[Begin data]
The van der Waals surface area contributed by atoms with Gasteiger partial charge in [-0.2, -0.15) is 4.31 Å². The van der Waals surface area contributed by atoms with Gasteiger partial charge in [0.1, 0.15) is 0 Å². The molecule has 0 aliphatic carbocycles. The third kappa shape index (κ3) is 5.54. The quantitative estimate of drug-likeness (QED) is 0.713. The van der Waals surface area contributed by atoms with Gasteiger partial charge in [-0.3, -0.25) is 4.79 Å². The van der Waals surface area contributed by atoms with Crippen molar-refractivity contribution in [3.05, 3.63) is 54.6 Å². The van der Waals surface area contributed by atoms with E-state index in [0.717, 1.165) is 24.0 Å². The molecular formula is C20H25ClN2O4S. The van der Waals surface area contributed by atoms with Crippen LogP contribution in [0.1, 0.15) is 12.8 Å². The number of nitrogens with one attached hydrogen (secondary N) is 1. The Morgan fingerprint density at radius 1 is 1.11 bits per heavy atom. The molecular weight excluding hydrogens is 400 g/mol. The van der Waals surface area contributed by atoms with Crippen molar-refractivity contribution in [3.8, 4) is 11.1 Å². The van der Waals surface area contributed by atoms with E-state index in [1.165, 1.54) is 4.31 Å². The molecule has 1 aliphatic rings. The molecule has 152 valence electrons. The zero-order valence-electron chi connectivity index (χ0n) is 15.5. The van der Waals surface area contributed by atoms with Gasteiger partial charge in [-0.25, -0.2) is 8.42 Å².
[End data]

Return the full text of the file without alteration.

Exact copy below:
The van der Waals surface area contributed by atoms with Gasteiger partial charge in [-0.2, -0.15) is 4.31 Å². The van der Waals surface area contributed by atoms with Gasteiger partial charge in [0.1, 0.15) is 0 Å². The molecule has 0 aliphatic carbocycles. The third kappa shape index (κ3) is 5.54. The quantitative estimate of drug-likeness (QED) is 0.713. The van der Waals surface area contributed by atoms with Gasteiger partial charge in [-0.3, -0.25) is 4.79 Å². The van der Waals surface area contributed by atoms with Crippen molar-refractivity contribution in [3.05, 3.63) is 54.6 Å². The van der Waals surface area contributed by atoms with E-state index in [0.717, 1.165) is 24.0 Å². The molecular formula is C20H25ClN2O4S. The van der Waals surface area contributed by atoms with Crippen LogP contribution in [0.1, 0.15) is 12.8 Å². The number of nitrogens with one attached hydrogen (secondary N) is 1. The Morgan fingerprint density at radius 1 is 1.11 bits per heavy atom. The molecular weight excluding hydrogens is 400 g/mol. The van der Waals surface area contributed by atoms with Crippen molar-refractivity contribution in [3.8, 4) is 11.1 Å². The van der Waals surface area contributed by atoms with E-state index in [1.165, 1.54) is 4.31 Å². The molecule has 1 aliphatic rings. The molecule has 152 valence electrons. The zero-order valence-electron chi connectivity index (χ0n) is 15.5. The van der Waals surface area contributed by atoms with Gasteiger partial charge in [-0.25, -0.2) is 8.42 Å².